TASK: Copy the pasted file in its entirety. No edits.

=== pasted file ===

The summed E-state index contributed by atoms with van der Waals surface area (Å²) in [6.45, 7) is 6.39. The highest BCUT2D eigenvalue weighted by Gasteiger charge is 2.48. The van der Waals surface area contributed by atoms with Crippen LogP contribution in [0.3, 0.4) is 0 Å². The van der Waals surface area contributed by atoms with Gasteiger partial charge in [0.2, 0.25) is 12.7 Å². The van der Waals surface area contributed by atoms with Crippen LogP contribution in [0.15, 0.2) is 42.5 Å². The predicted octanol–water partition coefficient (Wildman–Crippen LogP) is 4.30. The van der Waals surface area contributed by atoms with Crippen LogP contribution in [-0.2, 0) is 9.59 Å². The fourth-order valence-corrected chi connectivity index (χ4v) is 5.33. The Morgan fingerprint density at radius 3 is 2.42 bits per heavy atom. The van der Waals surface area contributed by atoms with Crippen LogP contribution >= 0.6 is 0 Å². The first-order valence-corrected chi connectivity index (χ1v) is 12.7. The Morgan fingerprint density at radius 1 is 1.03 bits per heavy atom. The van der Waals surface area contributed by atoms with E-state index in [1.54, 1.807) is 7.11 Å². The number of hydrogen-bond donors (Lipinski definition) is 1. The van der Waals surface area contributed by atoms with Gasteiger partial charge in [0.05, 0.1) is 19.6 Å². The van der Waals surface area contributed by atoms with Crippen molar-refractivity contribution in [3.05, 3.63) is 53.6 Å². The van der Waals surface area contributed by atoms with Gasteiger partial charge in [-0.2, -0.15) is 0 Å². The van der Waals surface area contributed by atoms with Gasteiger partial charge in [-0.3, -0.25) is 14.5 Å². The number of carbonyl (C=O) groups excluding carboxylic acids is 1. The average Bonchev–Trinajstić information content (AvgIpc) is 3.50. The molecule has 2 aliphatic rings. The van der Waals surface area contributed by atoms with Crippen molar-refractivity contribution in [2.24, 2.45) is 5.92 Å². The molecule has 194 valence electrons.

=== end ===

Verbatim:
The summed E-state index contributed by atoms with van der Waals surface area (Å²) in [6.45, 7) is 6.39. The highest BCUT2D eigenvalue weighted by Gasteiger charge is 2.48. The van der Waals surface area contributed by atoms with Crippen LogP contribution in [0.3, 0.4) is 0 Å². The van der Waals surface area contributed by atoms with Gasteiger partial charge in [0.2, 0.25) is 12.7 Å². The van der Waals surface area contributed by atoms with Crippen LogP contribution in [0.15, 0.2) is 42.5 Å². The predicted octanol–water partition coefficient (Wildman–Crippen LogP) is 4.30. The van der Waals surface area contributed by atoms with Crippen LogP contribution in [-0.2, 0) is 9.59 Å². The fourth-order valence-corrected chi connectivity index (χ4v) is 5.33. The Morgan fingerprint density at radius 3 is 2.42 bits per heavy atom. The van der Waals surface area contributed by atoms with Crippen LogP contribution >= 0.6 is 0 Å². The first-order valence-corrected chi connectivity index (χ1v) is 12.7. The Morgan fingerprint density at radius 1 is 1.03 bits per heavy atom. The van der Waals surface area contributed by atoms with E-state index in [1.54, 1.807) is 7.11 Å². The number of hydrogen-bond donors (Lipinski definition) is 1. The van der Waals surface area contributed by atoms with Gasteiger partial charge in [0.05, 0.1) is 19.6 Å². The van der Waals surface area contributed by atoms with Crippen molar-refractivity contribution in [3.05, 3.63) is 53.6 Å². The van der Waals surface area contributed by atoms with Gasteiger partial charge in [-0.2, -0.15) is 0 Å². The van der Waals surface area contributed by atoms with Gasteiger partial charge in [-0.3, -0.25) is 14.5 Å². The number of carbonyl (C=O) groups excluding carboxylic acids is 1. The average Bonchev–Trinajstić information content (AvgIpc) is 3.50. The molecule has 2 aliphatic rings. The van der Waals surface area contributed by atoms with Crippen molar-refractivity contribution in [2.24, 2.45) is 5.92 Å². The molecule has 194 valence electrons.